Tasp + Hookers = Heterosexuality!

Self-stimulating the brain for heterosexual sex with a prostitute. Seriously.

Scene: 1970s, late night; car rolls up to young woman standing under a streetlight; window rolls down as car approaches

"Excuse me, miss? My name is Dr. Heath. I've got a young, gay man hooked up to a brain stimulator back in the hospital. He's been stimulating himself stupid horny these last few days. If I give you $40 would you mind coming back with me and see if you can't screw him straight-wise? Be sure to mind the wires because they're hooked right into his brain.

Can you imagine writing this into your IRB proposal? I mean. What?

And I love the matter-of-factness about describing how this all played out:

The laboratory was modified to permit complete privacy, and an extension cord was inserted between the plugs in the patient's hand and the jack box to the recording room to give him adequate mobility.

He goes on:

Later, the patient began active participation and achieved successful penetration, which culminated in a highly satisfactory orgiastic response, despite the milieu and the encumbrances of the lead wires to the electrodes.

To recap: this study involved taking a severely depressed, drug addicted, gay man into the hospital, letting him stimulate his own brain, and then tracking down a prostitute to have sex with him.

And in related wood-panelled 1970s mad neuroscience news, may I present The Feraliminal Lycanthropizer.

Previously, previously, previously, previously.

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New drug could cure nearly any viral infection

This sounds... unlikely.

Now, in a development that could transform how viral infections are treated, a team of researchers at MIT’s Lincoln Laboratory has designed a drug that can identify cells that have been infected by any type of virus, then kill those cells to terminate the infection.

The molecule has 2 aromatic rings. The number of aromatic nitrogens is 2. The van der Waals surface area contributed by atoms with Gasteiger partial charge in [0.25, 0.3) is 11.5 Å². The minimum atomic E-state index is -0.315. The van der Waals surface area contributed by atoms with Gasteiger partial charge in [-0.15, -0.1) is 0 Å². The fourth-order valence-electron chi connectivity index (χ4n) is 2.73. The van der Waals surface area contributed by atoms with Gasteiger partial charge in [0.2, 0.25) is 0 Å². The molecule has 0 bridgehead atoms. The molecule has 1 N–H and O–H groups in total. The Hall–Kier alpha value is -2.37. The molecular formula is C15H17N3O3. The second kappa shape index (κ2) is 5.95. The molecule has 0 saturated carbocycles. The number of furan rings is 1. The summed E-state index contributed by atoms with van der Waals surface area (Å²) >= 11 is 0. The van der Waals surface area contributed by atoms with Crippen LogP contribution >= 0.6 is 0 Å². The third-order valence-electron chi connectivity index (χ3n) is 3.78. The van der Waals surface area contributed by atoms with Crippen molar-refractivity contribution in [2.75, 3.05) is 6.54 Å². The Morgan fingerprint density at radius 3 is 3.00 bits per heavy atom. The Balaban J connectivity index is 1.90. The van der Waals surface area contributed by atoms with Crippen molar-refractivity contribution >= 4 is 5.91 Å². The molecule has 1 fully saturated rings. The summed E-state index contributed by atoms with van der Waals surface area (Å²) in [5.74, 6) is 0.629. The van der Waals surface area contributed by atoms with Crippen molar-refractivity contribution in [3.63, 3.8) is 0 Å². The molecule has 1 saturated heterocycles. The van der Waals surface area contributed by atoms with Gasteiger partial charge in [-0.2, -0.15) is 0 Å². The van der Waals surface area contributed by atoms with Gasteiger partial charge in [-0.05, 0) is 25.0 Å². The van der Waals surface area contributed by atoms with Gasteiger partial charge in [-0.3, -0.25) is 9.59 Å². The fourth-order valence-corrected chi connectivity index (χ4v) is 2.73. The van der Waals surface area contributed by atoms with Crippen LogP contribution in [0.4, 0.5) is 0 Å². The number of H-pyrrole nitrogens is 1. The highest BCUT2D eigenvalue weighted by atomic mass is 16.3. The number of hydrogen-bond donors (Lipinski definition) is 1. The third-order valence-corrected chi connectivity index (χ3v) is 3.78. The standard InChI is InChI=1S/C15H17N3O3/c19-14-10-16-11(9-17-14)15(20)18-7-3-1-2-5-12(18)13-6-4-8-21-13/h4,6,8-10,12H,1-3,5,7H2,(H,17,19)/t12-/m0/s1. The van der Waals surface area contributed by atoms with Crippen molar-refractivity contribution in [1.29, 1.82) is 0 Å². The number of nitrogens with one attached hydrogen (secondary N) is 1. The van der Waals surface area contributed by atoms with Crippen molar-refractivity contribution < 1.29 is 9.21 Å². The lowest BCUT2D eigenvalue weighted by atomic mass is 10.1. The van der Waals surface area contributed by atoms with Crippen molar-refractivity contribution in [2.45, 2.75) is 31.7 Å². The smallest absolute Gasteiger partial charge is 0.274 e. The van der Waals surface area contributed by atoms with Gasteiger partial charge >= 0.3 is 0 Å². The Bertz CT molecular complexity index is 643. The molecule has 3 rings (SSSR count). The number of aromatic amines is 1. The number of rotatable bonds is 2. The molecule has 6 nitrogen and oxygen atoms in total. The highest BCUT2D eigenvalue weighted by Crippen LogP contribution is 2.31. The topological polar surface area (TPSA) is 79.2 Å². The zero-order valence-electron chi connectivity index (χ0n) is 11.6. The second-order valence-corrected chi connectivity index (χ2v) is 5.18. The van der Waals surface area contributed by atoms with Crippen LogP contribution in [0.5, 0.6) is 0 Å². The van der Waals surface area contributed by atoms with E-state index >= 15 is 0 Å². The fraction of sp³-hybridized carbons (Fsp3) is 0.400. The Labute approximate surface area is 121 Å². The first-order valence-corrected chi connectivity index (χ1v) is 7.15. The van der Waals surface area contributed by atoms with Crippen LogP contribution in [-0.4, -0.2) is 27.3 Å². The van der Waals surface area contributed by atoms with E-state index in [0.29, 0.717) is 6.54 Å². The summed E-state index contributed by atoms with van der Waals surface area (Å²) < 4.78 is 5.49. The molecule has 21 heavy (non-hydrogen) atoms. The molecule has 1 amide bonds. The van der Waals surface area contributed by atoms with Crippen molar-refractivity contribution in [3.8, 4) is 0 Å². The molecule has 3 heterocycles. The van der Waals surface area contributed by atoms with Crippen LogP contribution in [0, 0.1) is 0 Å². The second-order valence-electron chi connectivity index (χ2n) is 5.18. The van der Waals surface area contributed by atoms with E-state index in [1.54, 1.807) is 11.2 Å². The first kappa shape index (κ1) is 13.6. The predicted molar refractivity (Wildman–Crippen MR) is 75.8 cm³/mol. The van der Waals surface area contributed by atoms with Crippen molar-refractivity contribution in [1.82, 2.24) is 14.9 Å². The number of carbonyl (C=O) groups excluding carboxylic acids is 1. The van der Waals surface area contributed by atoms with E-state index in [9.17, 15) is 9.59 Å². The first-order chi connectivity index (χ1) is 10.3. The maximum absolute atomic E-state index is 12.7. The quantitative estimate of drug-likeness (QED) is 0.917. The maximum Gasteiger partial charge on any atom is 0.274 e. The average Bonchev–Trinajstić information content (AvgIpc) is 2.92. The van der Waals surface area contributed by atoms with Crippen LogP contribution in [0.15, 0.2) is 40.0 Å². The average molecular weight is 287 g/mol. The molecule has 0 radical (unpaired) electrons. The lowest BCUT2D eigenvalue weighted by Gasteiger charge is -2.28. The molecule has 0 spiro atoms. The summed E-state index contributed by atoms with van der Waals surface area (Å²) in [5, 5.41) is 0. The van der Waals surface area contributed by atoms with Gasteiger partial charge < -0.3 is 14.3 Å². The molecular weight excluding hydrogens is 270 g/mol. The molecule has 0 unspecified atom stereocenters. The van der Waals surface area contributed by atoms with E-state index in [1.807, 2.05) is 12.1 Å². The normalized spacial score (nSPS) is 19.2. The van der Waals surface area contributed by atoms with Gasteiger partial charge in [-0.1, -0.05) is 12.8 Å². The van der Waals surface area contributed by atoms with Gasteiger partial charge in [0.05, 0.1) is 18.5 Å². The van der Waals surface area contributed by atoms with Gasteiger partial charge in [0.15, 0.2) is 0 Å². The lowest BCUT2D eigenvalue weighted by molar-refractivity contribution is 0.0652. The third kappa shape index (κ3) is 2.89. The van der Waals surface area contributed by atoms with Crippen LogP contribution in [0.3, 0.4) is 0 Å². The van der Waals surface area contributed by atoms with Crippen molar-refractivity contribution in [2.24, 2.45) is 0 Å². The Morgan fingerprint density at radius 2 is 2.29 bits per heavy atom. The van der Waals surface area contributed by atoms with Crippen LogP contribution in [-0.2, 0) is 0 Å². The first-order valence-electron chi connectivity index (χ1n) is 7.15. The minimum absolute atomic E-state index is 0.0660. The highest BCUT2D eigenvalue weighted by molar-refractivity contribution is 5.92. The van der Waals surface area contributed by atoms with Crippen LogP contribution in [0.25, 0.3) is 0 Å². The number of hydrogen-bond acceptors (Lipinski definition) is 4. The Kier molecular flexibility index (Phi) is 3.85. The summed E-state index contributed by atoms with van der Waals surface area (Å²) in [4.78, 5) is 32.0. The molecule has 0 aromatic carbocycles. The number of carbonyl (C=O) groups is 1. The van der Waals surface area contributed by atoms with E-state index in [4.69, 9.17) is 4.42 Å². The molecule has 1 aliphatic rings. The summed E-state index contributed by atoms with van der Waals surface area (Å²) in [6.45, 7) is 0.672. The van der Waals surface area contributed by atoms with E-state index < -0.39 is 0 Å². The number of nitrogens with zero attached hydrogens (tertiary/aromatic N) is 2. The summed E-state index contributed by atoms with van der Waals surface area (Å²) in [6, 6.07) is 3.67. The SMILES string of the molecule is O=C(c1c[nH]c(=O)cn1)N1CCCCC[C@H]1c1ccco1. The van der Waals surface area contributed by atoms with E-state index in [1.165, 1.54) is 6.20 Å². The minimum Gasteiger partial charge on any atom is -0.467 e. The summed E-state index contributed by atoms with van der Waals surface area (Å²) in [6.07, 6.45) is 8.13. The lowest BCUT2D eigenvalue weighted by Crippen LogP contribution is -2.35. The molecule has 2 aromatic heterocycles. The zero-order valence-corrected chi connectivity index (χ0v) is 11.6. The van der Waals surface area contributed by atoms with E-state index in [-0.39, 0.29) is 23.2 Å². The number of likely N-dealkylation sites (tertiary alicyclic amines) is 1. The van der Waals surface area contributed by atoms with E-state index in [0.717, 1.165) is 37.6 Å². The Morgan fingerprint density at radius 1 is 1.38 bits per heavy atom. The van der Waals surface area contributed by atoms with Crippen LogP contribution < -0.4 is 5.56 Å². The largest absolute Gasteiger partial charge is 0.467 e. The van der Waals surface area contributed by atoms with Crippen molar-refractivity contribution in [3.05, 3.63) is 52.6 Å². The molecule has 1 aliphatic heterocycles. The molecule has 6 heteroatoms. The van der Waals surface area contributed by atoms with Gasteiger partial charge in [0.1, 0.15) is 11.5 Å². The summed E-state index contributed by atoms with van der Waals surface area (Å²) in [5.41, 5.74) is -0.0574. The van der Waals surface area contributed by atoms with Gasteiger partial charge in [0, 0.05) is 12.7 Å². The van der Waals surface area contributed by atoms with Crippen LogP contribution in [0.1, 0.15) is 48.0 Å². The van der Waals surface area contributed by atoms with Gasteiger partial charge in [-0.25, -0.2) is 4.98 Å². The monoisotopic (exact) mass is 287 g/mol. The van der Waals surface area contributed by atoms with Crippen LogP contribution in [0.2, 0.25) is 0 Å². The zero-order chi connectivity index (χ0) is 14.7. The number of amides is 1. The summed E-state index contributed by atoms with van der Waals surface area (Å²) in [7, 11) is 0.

In a paper published July 27 in the journal PLoS One, the researchers tested their drug against 15 viruses, and found it was effective against all of them — including rhinoviruses that cause the common cold, H1N1 influenza, a stomach virus, a polio virus, dengue fever and several other types of hemorrhagic fever.

The drug works by targeting a type of RNA produced only in cells that have been infected by viruses. “In theory, it should work against all viruses,” says Todd Rider, a senior staff scientist in Lincoln Laboratory’s Chemical, Biological, and Nanoscale Technologies Group who invented the new technology.

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T-shirt hack!

Neo-Nazis tricked by T-shirt that changed message after it was washed

Attendees at a nationalist, right-wing concert in Germany were duped into wearing souvenir T-shirts that at first bared a pro-nationalist stance and symbology but later revealed an anti-far right message offering assistance after they had been washed.

The t-shirts originally read "hardcore rebels" and sported a skull and nationalist flags. However, once the garment had been washed, the shirt revealed a new message that offered to help far-right extremists break away from the neo-Nazi scene.

The message reads: “If your t-shirt can do it, you can do it too — we’ll help you get away from right-wing extremism."

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"Success! Functioning Anal Sphincter Grown in a Petri Dish"

Have you seen a better headline in weeks? I didn't think so.

Today's body part is the anal sphincter, that handy little ring of muscle that maintains the separation between your insides and your outsides. Researchers grew them from cells, implanted them in mice, and compared the new sphincters' function with the animals', ah, native orifices. And apparently, they were quite satisfactory.

The major step forward made here is that these sphincters, which were grown in a circular mold from human muscle biopsy cells and mouse nerve cells, could, by virtue of those nerve cells, communicate with the animal's nervous system, a level of functionality that had not previously been reached. The big-picture goal is to build new sphincters from patients' own cells, which could then be implanted without the immune system kicking up a fuss.

Previously, previously, previously.

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